French veteran Stephane Peterhansel won the Dakar Rally for a record-extending 14th time on Friday, and his eighth in the car category, after a gruelling two weeks in the Saudi Arabian deserts.
The 55-year-old X-Raid Mini JCW driver, nicknamed "Mr Dakar" for his unprecedented success, first won the endurance event on a motorcycle in 1991 and switched to cars after five more wins on two wheels.
"It’s still the same emotion...there are no easy victories on the Dakar," said Peterhansel after a triumph that also made him the first driver to win the rally on three continents.
Argentine Kevin Benavides, riding a Honda, became the first South American to win the motorcycle title after the 12th and final stage that ended in Jeddah.
The annual rally started in 1978 as a race from Paris to the Senegalese capital, Dakar, but moved from Africa for safety reasons in 2009. It is now held entirely in Saudi Arabia after a stint in South America. This year was the 43rd staging of the event.
Friday's finish was clouded by news of the death of French amateur rider Pierre Cherpin who had been in an induced coma since he crashed on the seventh stage. The 52-year-old amateur was the first fatality of this year's event. Two motorcycle riders died on the Dakar last January.
Peterhansel, who had led since the second stage but won only one of the 12, finished 14 minutes and 51 seconds ahead of Qatar's Nasser Al-Attiyah, a three times Dakar winner, in a Toyota.
Spaniard Carlos Sainz, the defending champion and Peterhansel's team mate, won the final stage and finished third overall.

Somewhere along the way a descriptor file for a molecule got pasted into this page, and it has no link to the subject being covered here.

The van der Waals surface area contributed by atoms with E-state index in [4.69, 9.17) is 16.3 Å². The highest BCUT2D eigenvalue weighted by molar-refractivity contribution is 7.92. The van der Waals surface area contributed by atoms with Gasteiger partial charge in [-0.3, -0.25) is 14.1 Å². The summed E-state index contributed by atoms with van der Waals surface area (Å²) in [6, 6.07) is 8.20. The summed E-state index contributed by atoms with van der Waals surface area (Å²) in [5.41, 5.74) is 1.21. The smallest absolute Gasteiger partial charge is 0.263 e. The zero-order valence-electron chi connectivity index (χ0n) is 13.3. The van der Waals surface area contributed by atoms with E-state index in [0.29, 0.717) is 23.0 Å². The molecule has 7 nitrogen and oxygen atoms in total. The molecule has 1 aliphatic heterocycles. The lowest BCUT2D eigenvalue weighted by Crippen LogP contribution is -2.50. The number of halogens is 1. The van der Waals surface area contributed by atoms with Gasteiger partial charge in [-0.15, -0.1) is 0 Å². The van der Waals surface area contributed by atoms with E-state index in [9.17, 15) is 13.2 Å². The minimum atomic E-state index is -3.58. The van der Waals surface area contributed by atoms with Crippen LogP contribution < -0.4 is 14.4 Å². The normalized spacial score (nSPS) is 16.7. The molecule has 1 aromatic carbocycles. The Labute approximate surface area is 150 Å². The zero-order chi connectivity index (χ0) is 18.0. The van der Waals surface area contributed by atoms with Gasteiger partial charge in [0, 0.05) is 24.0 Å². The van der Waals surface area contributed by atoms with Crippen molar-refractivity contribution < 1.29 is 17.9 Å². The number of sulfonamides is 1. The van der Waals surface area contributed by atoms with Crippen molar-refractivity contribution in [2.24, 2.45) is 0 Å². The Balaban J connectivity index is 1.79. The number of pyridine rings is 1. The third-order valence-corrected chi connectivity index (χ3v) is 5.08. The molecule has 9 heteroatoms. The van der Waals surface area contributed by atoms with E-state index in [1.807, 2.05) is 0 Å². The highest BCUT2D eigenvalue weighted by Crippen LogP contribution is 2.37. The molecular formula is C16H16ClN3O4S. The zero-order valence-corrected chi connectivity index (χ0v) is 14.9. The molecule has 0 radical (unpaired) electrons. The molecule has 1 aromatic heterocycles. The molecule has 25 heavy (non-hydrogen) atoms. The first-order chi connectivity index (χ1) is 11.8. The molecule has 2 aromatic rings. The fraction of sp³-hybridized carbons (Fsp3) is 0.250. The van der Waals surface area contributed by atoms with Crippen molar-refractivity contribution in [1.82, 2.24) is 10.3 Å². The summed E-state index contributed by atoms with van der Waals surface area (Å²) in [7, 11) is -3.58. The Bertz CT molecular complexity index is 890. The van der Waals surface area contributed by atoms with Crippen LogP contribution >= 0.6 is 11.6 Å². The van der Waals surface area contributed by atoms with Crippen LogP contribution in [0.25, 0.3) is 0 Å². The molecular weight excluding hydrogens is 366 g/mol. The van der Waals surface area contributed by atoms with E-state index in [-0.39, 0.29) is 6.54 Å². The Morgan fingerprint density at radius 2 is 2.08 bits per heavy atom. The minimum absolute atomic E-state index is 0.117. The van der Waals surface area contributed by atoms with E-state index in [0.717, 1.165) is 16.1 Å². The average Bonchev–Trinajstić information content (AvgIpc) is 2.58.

"The difference was probably that Nasser made the first mistake on the prologue. He won the prologue and I think it was his first mistake. He probably lost the Dakar because he wanted to win the prologue," said Peterhansel.
By winning the January 2 prologue, Al-Attiyah had to go first on stage one and open the road for those behind. He lost 12 minutes.
In the motorcycle class, 2020 champion Ricky Brabec of the United States won the final stage to finish runner-up to teammate Benavides and complete Honda's first one-two Dakar finish since 1987.
Britain's Sam Sunderland, the 2017 winner, finished third overall for KTM.
"On stage five I was worried, because I crashed so fast and hit my head and my ankle and felt a lot of pain. On that day I said maybe the Dakar is finished for me. But I continued pushing," said Benavides.
"I still have some pain, but at the moment I am more happy than in pain."
Manuel Andujar made it an Argentine double with victory in the quadbike class.
Russian Dmitry Sotnikov took his first title in the truck category, won by the Kamaz team for the fifth year in a row.